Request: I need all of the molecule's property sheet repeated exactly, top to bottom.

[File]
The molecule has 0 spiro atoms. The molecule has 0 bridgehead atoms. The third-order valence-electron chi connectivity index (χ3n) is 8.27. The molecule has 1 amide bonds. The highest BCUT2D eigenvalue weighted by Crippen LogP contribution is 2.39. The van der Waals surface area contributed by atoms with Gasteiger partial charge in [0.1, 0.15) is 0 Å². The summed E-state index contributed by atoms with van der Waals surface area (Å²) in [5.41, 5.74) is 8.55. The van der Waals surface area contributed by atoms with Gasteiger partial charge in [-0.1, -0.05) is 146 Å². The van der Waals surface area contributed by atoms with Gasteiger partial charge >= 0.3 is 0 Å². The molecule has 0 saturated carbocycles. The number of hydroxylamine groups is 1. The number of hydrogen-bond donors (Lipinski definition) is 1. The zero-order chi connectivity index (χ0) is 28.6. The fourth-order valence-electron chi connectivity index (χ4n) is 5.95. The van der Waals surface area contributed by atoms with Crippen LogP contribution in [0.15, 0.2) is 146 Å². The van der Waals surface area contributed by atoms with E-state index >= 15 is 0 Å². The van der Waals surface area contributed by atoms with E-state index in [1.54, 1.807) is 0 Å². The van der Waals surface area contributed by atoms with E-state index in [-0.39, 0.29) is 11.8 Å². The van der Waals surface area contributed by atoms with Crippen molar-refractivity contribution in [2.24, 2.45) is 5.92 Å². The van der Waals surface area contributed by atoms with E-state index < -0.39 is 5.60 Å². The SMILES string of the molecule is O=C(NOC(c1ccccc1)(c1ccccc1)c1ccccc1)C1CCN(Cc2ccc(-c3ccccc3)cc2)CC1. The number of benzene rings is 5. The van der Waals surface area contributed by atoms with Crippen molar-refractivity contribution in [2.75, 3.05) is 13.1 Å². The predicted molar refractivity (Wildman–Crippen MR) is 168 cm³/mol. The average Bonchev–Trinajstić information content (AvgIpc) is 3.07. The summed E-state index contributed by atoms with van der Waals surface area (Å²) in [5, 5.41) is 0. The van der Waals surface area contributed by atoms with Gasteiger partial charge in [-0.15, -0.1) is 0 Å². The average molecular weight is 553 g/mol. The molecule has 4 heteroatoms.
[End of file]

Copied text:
The molecule has 0 spiro atoms. The molecule has 0 bridgehead atoms. The third-order valence-electron chi connectivity index (χ3n) is 8.27. The molecule has 1 amide bonds. The highest BCUT2D eigenvalue weighted by Crippen LogP contribution is 2.39. The van der Waals surface area contributed by atoms with Gasteiger partial charge in [0.1, 0.15) is 0 Å². The summed E-state index contributed by atoms with van der Waals surface area (Å²) in [5.41, 5.74) is 8.55. The van der Waals surface area contributed by atoms with Gasteiger partial charge in [-0.1, -0.05) is 146 Å². The van der Waals surface area contributed by atoms with Gasteiger partial charge >= 0.3 is 0 Å². The molecule has 0 saturated carbocycles. The number of hydroxylamine groups is 1. The number of hydrogen-bond donors (Lipinski definition) is 1. The zero-order chi connectivity index (χ0) is 28.6. The fourth-order valence-electron chi connectivity index (χ4n) is 5.95. The van der Waals surface area contributed by atoms with Crippen LogP contribution in [0.15, 0.2) is 146 Å². The van der Waals surface area contributed by atoms with E-state index >= 15 is 0 Å². The van der Waals surface area contributed by atoms with E-state index in [1.54, 1.807) is 0 Å². The van der Waals surface area contributed by atoms with E-state index in [-0.39, 0.29) is 11.8 Å². The van der Waals surface area contributed by atoms with Crippen molar-refractivity contribution in [2.24, 2.45) is 5.92 Å². The van der Waals surface area contributed by atoms with E-state index < -0.39 is 5.60 Å². The SMILES string of the molecule is O=C(NOC(c1ccccc1)(c1ccccc1)c1ccccc1)C1CCN(Cc2ccc(-c3ccccc3)cc2)CC1. The number of benzene rings is 5. The van der Waals surface area contributed by atoms with Crippen molar-refractivity contribution in [2.75, 3.05) is 13.1 Å². The predicted molar refractivity (Wildman–Crippen MR) is 168 cm³/mol. The average Bonchev–Trinajstić information content (AvgIpc) is 3.07. The summed E-state index contributed by atoms with van der Waals surface area (Å²) in [5, 5.41) is 0. The van der Waals surface area contributed by atoms with Gasteiger partial charge in [-0.15, -0.1) is 0 Å². The average molecular weight is 553 g/mol. The molecule has 4 heteroatoms.